At Children Incorporated, we believe that education is a way out of poverty for children, both in the United States and globally. Many barriers stand in the way of children receiving an education, from unaffordable school fees and a lack of basic facilities, to discrimination and low-quality instruction. These are often compounded by some cultural practices such as early marriage, as well as by the general preference of boys over girls, both of which make education out of reach for many girls. Around the world, threats of natural disasters and civil conflicts also disrupt many children’s education.

Global child education facts

– Children from the poorest households are 3 times less likely to attend school than children from the richest households

– 57 million children around the world are not attending school — and the majority of these young people are girls

– For each additional year of primary school attendance, a female worker’s wages increase 10 to 20%, on average

– Educated mothers tend to send their children to school, helping to break the cycle of poverty

– Nearly a billion people entered the 21st century unable to read a book or sign their names

– 40% of children living in poverty aren’t prepared to receive schooling at the primary level

Students who come from low-income families are 7 times more likely to drop out of school than those from families with higher incomes

National child education facts

– Poverty’s effects on the psychological and emotional states of children contribute to both student interest in school and overall happiness

– Children living in poverty have a higher rate of absenteeism or leave school altogether because they are more likely to have to work or care for family members

– Students who come from low-income families are 7 times more likely to drop out of school than those from families with higher incomes

In 2015, approximately 10% of children had parents who didn’t complete high school; 27% lived in households with single mothers; 8% lived in single father households; and 20% came from families living in poverty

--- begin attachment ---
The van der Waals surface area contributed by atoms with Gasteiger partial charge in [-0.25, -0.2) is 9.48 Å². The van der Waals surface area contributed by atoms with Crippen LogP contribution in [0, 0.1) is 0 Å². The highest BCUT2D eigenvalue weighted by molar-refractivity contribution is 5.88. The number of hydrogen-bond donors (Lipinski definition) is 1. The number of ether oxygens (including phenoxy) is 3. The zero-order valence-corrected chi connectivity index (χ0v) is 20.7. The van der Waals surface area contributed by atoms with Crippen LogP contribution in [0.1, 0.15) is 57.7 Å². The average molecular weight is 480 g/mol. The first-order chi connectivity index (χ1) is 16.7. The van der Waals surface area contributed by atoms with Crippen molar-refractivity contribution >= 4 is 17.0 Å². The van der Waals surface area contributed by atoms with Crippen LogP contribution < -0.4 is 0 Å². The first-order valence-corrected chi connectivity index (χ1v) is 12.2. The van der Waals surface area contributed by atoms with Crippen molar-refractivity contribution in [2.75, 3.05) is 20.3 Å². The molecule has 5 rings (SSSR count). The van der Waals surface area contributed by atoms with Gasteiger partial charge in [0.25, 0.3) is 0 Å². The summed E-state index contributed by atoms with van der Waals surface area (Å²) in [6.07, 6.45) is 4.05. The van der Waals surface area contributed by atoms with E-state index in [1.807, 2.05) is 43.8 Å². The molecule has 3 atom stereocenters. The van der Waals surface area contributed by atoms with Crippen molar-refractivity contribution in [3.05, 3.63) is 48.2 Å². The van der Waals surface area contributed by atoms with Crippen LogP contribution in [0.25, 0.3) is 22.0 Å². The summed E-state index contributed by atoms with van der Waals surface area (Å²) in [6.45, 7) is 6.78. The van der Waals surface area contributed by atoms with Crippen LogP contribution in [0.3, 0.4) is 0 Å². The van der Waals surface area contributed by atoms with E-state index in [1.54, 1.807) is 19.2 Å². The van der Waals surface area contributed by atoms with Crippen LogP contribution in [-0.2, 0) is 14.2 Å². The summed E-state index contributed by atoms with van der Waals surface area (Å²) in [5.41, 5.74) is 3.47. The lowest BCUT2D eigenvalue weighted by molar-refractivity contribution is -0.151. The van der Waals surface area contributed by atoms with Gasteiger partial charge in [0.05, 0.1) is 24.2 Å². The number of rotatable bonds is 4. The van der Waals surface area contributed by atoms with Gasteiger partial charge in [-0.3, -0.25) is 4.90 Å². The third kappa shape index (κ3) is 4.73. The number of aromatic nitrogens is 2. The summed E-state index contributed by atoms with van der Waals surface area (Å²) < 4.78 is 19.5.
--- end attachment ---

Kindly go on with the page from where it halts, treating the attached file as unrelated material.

– In 2013, the school dropout rate for students in the nation was at 8% for African American youth, 7% for Hispanic youth – both of which are higher than the dropout rate for Caucasian youth (4%)

What Children Incorporated does to support children’s education

Children Incorporated provides resources to children in need in the United States and abroad because we passionately believe that children everywhere deserve education, hope, and opportunity. Through our sponsorship program, we provide basic necessities such as food, clothing, healthcare, and educational support to children living in poverty. These essentials, so often taken for granted, are vital to a child’s growth and success in school.

How you can help

You can help a child living in poverty to receive an education in a few different ways. One way is through our child sponsorship program. Sponsorship provides an underprivileged child with basic and education-related necessities such as food, clothing, healthcare, school supplies, and school tuition payments. This vital support allows impoverished, vulnerable children to develop to their full potential – physically, emotionally, and socially. Sponsors positively impact the lives of the children they sponsor through the simple knowledge that someone cares about their well-being. This gives children in need hope, which is powerful.

Our policy has always been to consider the needs of each sponsored child on an individual basis. We work closely with our volunteer coordinators at our project sites, who are familiar with each individual circumstance and the needs of every child in their care. Sponsorship donations are sent to our projects – orphanages, homes, community centers, and schools – at the beginning of each month in the form of subsidy stipends. Our on-site volunteer coordinators use these funds to purchase basic and education-related items for children in our program, to ensure that they have what they need to do their very best and succeed in school.

You can also help children in need by donating to one of our special funds. Our special funds offer a variety of giving options for sponsors who wish to further their support, as well as for donors who wish to make a difference without making a commitment.

References:

https://www.unicef.org/media/media_39441.html

http://www.globalissues.org/article/26/poverty-facts-and-stats

https://www.dosomething.org/us/facts/11-facts-about-education-and-poverty-america

https://www.children.org/global-poverty/global-poverty-facts/facts-about-world-poverty-and-education

http://www.care.org/work/poverty/child-poverty/facts

https://borgenproject.org/10-facts-children-living-poverty/

http://education.seattlepi.com/statistics-poverty-affects-children-schools-3636.html

https://nces.ed.gov/programs/coe/indicator_cce.asp

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HOW DO I SPONSOR A CHILD with Children Incorporated?

You can sponsor a child with Children Incorporated in one of three ways: call our office at 1-800-538-5381 and speak with one of our staff members; email us at sponsorship@children-inc.org; or go online to our donation portal, create an account, and search for a child that is available for sponsorship.